An die Leier, D737; Du bist die Ruh, D776; Vier Refrainlieder, D886 – Bei dir allein
Im Rhein, im schönen Strome; Freudvoll und leidvoll; Der du von dem Himmel bist; Tre Sonetti di Petrarca
Heimliche Aufforderung, Op.27/3; Allerseelen Op.10/8; Ständchen Op.17/2; Traum durch die Dämmerung, Op.29/1
D’une prison; L’Enamourée; À Chloris
L’invitation au voyage; Chanson triste; Phidylé
Anando Mukerjee (tenor) & Leslie Howard (piano)
Reviewed by: Richard Nicholson
Reviewed: 29 May, 2007
Venue: Wigmore Hall, London
The piercing A flats in the repeated climactic phrases of “Du bist die Ruh” caused a few heads to shake around me. Mukerjee’s tone was pushed right back into the throat and compressed into the bargain. Three songs by Liszt provided more accessible pleasure before Mukerjee tackled the varied style and fierce demands of the “Three Petrarch Sonnets”. Here much skill is needed to accommodate the high notes in the wide-ranging line – Mukerjee’s stuck out blatantly and with the same unhappily squeezed quality.
There was a dramatic improvement in the second half, starting with a group of Richard Strauss favourites. The vigorous “Ständchen” and “Heimliche Aufforderung” really caught fire. There was a delightful impishness in the singer’s invitation to the beloved to join him in the garden in the former song, accompanied by a welcome sense of linguistic liberation; the enunciation of the tightly-knit text at speed in both contributed greatly to their effect. The more restrained and intimate “Allerseelen” and “Traum durch die Dämmerung” were invested with sensitivity and intensity, with the final ascending phrase of the latter being sustained impressively to its end, completing a successful group and overcoming previous scepticism.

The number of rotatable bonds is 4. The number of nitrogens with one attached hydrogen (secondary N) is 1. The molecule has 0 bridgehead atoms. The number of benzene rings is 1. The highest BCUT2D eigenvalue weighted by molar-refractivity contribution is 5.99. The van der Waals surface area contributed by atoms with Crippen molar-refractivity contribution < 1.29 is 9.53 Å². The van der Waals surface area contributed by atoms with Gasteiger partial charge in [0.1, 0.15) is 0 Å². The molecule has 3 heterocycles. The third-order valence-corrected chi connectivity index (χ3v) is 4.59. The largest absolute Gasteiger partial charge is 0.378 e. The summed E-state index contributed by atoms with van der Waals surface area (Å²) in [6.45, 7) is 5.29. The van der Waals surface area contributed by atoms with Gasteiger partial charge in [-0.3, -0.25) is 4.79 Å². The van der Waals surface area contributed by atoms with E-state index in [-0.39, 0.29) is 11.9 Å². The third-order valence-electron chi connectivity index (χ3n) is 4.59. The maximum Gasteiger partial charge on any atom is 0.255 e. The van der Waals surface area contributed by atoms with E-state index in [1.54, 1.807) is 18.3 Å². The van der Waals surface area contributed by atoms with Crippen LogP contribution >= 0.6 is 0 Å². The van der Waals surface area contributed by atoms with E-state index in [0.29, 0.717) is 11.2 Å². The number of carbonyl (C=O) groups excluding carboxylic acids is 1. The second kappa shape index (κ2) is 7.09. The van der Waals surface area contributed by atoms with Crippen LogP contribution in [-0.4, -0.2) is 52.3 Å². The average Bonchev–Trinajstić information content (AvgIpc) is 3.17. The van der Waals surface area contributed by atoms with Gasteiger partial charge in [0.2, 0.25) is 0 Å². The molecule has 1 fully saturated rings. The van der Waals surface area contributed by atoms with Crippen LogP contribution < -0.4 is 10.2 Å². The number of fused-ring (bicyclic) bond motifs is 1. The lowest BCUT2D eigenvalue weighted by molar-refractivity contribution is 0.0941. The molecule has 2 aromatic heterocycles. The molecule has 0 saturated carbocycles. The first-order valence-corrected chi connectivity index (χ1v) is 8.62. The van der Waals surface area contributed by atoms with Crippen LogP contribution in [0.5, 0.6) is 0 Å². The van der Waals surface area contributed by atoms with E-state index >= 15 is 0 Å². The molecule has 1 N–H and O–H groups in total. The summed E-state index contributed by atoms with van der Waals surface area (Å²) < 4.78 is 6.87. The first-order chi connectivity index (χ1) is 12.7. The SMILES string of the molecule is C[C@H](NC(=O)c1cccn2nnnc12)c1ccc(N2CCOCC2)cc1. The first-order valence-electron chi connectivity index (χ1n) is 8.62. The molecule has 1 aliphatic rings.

The upturn in the evening was confirmed by the French songs. The Hahn group offered nothing in the way of high notes, so we could concentrate without distraction on the real strength of Mukerjee’s technique in mélodie – his ability to deliver long phrases with words and musical line fused in a true legato. If he struggled to find real depth in “À Chloris”, the atmosphere of “D’une prison” was magically caught and kept.
The Duparc songs are of musically greater quality and cover a wider emotional range, something which was well illustrated in “Phidylé”, whose light opening and passionate ending were reflected with equal conviction. Even so, it was in his two encores, much favoured by Italian tenors, “Mattinata” (Leoncavallo) and “Core ‘ngrato”, that one had the impression of finally arriving on Mukerjee’s home territory.
To leave the contribution of the pianist to the final paragraph seems like reverting to the bad old days when the accompanist was relegated to virtual serfdom. It might have been expected that the engagement of such a virtuoso as Leslie Howard would produce an imbalance or that he would be too considerate of his novice partner. In fact, neither proved to be true. His illumination of the music, at times of both prominence and restraint, was memorable throughout.